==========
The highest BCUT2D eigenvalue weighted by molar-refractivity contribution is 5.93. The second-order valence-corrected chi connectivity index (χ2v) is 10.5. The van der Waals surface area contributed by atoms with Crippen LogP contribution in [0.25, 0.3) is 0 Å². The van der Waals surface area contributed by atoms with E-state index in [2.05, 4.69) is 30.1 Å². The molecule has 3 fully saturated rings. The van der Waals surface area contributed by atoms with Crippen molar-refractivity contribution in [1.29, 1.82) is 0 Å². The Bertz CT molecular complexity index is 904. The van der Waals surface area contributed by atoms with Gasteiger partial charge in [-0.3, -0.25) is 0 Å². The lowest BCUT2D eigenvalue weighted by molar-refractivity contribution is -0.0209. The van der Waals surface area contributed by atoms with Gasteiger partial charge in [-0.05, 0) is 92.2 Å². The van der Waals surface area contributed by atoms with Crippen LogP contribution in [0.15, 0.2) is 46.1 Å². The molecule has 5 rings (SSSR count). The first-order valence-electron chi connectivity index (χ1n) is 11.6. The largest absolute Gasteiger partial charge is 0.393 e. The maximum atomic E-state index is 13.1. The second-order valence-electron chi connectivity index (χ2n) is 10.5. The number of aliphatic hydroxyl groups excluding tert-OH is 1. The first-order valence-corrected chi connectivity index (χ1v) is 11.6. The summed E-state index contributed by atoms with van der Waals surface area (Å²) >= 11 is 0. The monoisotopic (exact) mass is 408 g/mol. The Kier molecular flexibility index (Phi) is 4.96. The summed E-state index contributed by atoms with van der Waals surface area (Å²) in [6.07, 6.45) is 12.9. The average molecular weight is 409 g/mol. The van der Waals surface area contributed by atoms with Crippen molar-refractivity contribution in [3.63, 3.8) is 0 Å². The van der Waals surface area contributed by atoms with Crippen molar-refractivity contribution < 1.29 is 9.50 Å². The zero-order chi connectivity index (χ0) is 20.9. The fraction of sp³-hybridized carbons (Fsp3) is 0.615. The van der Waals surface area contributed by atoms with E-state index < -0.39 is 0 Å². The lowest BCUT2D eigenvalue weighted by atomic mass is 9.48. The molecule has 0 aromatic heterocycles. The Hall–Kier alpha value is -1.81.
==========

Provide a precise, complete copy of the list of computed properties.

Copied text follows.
The highest BCUT2D eigenvalue weighted by molar-refractivity contribution is 5.93. The second-order valence-corrected chi connectivity index (χ2v) is 10.5. The van der Waals surface area contributed by atoms with Crippen LogP contribution in [0.25, 0.3) is 0 Å². The van der Waals surface area contributed by atoms with E-state index in [2.05, 4.69) is 30.1 Å². The molecule has 3 fully saturated rings. The van der Waals surface area contributed by atoms with Crippen molar-refractivity contribution in [1.29, 1.82) is 0 Å². The Bertz CT molecular complexity index is 904. The van der Waals surface area contributed by atoms with Gasteiger partial charge in [-0.3, -0.25) is 0 Å². The lowest BCUT2D eigenvalue weighted by molar-refractivity contribution is -0.0209. The van der Waals surface area contributed by atoms with Gasteiger partial charge in [-0.05, 0) is 92.2 Å². The van der Waals surface area contributed by atoms with Crippen LogP contribution in [0.15, 0.2) is 46.1 Å². The molecule has 5 rings (SSSR count). The first-order valence-electron chi connectivity index (χ1n) is 11.6. The largest absolute Gasteiger partial charge is 0.393 e. The maximum atomic E-state index is 13.1. The second-order valence-electron chi connectivity index (χ2n) is 10.5. The number of aliphatic hydroxyl groups excluding tert-OH is 1. The first-order valence-corrected chi connectivity index (χ1v) is 11.6. The summed E-state index contributed by atoms with van der Waals surface area (Å²) >= 11 is 0. The monoisotopic (exact) mass is 408 g/mol. The Kier molecular flexibility index (Phi) is 4.96. The summed E-state index contributed by atoms with van der Waals surface area (Å²) in [6.07, 6.45) is 12.9. The average molecular weight is 409 g/mol. The van der Waals surface area contributed by atoms with Crippen molar-refractivity contribution in [3.63, 3.8) is 0 Å². The van der Waals surface area contributed by atoms with Crippen molar-refractivity contribution < 1.29 is 9.50 Å². The zero-order chi connectivity index (χ0) is 20.9. The fraction of sp³-hybridized carbons (Fsp3) is 0.615. The van der Waals surface area contributed by atoms with E-state index < -0.39 is 0 Å². The lowest BCUT2D eigenvalue weighted by atomic mass is 9.48. The molecule has 0 aromatic heterocycles. The Hall–Kier alpha value is -1.81.